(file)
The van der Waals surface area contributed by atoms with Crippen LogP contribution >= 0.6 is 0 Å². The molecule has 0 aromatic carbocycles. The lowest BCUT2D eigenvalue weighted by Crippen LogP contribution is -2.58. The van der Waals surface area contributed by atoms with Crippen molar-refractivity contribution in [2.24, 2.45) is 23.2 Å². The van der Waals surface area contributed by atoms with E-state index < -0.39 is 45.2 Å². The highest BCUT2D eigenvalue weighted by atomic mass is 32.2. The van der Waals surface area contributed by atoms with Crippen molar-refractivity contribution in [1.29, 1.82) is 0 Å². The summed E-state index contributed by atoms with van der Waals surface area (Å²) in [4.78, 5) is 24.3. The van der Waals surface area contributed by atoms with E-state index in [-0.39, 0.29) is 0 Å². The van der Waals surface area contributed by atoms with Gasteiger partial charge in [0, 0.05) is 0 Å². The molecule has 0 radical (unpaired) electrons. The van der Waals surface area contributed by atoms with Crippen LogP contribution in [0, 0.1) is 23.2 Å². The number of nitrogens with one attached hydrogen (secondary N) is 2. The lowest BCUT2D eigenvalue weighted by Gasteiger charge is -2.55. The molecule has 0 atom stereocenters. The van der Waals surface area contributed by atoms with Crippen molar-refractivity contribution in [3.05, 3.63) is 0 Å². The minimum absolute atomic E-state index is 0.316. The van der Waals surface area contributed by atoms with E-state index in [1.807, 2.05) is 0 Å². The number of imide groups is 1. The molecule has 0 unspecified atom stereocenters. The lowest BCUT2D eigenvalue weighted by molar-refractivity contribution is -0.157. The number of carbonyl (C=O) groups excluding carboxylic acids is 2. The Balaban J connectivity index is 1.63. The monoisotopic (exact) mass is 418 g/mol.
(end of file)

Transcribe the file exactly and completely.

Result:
The van der Waals surface area contributed by atoms with Crippen LogP contribution >= 0.6 is 0 Å². The molecule has 0 aromatic carbocycles. The lowest BCUT2D eigenvalue weighted by Crippen LogP contribution is -2.58. The van der Waals surface area contributed by atoms with Crippen molar-refractivity contribution in [2.24, 2.45) is 23.2 Å². The van der Waals surface area contributed by atoms with E-state index < -0.39 is 45.2 Å². The highest BCUT2D eigenvalue weighted by atomic mass is 32.2. The van der Waals surface area contributed by atoms with Crippen molar-refractivity contribution in [1.29, 1.82) is 0 Å². The summed E-state index contributed by atoms with van der Waals surface area (Å²) in [4.78, 5) is 24.3. The van der Waals surface area contributed by atoms with E-state index in [-0.39, 0.29) is 0 Å². The van der Waals surface area contributed by atoms with Gasteiger partial charge in [0, 0.05) is 0 Å². The molecule has 0 radical (unpaired) electrons. The van der Waals surface area contributed by atoms with Crippen LogP contribution in [0, 0.1) is 23.2 Å². The number of nitrogens with one attached hydrogen (secondary N) is 2. The lowest BCUT2D eigenvalue weighted by Gasteiger charge is -2.55. The molecule has 0 atom stereocenters. The van der Waals surface area contributed by atoms with Crippen molar-refractivity contribution in [3.05, 3.63) is 0 Å². The minimum absolute atomic E-state index is 0.316. The van der Waals surface area contributed by atoms with E-state index in [1.807, 2.05) is 0 Å². The number of imide groups is 1. The molecule has 0 unspecified atom stereocenters. The lowest BCUT2D eigenvalue weighted by molar-refractivity contribution is -0.157. The number of carbonyl (C=O) groups excluding carboxylic acids is 2. The Balaban J connectivity index is 1.63. The monoisotopic (exact) mass is 418 g/mol.